Mummies of the World The Exhibition

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The most popular and most well-known of mummies are the Egyptian Mummies. In this exhibition, you will not only learn about the Egyptian Mummies Nes-Hor and Nes-Min, but also discover how mummification happened in other countries and hear new stories about mummies that you never realized existed.

Every mummy has a story to be told.

Each mummy throughout the world has a rich and unique history to be discovered. Many of these mummies in Mummies of the World: The Exhibition have helped advance science and medical technology and knowledge. The stories of these mummies have just begun to be understood, with many questions still to be answered. As you will learn, the mummies reveal the real-life stories of these fascinating people and their stories live on through science and research.


On loan from the Medical Alumni Association of the University of Maryland, School of Medicine

Dating from the early 19th century, the Burns’ medical mummies helped advance the study of the human body. The collection contributed to the teaching of anatomy, pathology and surgery in early medical education.

The Burns Collection was created by Allen Burns who developed skills in dissection and devised new methods for preservation, including embalming. Along with his partner, surgeon Andrew Russel, Burns’ process of preservation included chemical solutions containing arsenic, mercury, nitrates, oxides and other toxic compounds. Blood vessels were casted and filled with colored compounds while anatomical structures were identified and dissected. Salt and sugar were the final solution for preservation.

After his death, the collection continued to be part of the history of medicine and science advancement.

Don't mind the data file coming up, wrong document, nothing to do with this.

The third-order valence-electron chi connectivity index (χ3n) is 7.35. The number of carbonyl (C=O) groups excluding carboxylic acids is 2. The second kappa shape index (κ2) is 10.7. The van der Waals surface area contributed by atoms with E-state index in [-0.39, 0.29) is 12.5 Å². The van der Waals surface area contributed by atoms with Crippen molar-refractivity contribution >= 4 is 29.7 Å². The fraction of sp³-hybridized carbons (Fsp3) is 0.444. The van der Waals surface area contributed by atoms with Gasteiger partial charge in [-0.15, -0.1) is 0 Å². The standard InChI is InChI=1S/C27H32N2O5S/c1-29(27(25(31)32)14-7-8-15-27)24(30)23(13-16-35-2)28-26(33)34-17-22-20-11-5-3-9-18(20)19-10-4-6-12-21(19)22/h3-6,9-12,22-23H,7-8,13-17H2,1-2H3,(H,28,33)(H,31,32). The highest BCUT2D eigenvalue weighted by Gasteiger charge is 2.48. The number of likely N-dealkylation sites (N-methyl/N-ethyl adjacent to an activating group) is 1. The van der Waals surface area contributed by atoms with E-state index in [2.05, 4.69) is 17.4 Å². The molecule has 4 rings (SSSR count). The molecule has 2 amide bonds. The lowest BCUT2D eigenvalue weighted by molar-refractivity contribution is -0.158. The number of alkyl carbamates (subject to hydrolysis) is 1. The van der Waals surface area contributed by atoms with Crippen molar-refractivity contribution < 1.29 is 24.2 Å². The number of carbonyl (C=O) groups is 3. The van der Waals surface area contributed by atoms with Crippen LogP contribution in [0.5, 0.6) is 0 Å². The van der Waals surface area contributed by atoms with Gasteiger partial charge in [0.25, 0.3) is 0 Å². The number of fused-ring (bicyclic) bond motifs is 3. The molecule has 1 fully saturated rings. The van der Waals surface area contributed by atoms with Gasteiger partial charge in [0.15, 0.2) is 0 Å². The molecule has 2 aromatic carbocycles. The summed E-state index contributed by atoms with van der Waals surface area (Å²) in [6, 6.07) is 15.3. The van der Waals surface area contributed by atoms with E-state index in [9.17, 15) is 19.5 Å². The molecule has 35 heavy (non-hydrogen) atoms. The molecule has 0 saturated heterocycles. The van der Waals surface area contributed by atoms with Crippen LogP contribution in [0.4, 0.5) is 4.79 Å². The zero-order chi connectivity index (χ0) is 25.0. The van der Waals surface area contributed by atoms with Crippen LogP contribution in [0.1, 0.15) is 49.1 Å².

From the San Diego Museum of Man, where it is on loan from the University of Maryland, School of Medicine

The first man-made Mummy of the University of Maryland at Baltimore, or MUMAB, was the first modern-day ancient mummy. To understand the methods of Egyptian mummification, Dr. Bob Brier and Ronn Wade created a mummy in 1994. They used a modern body that was donated to science and that died of natural causes—in order to replicate the process as accurately as possible.

They used replica Egyptian tools, organic materials such as natron (similar to a combination of modern-day salt and baking soda), and the mummification took place in the ibu tent, where it was ritually purified with palm wine and water. They even learned how Egyptians removed the brain from the skull of the mummy.

Currently, this mummification process is seen as a success, as there have been no signs of decay.


Permission from Dr. Manfred Baron Von Crailsheim to study the mummies and put on exhibit

In the 17th century, aristocrat Baron Von Holz took shelter with relatives during the Thirty Years’ War in Europe. The baron died at the castle and was buried in the family crypt along with the Baroness Schneck Von Geiern.

When they were found years later, it was discovered that they were not embalmed, so how were their bodies mummified? While the exact reasoning isn’t confirmed, it’s possible the family became mummified from a desiccation of the soft tissue from a constant flow of air. Through CT scans, they found the Baron had an extra vertebra in his back and the baroness had kyphoscoliosis.


In 1994, these naturally preserved mummies were found in a secret room in a church in Vac, Hungry. The remains of these people showed intact clothing, hair and skin that was caused by the cool, dry air of the crypt and oil from the pine board coffins they were kept in.

With ancient DNA analysis, local scientists and surgeons were able to determine the cause of death for one of the mummies was tuberculosis. In addition, a medical endoscope was used to take a small tissue sample from the mummy’s gut to determine other medical problems.

These results are not yet available.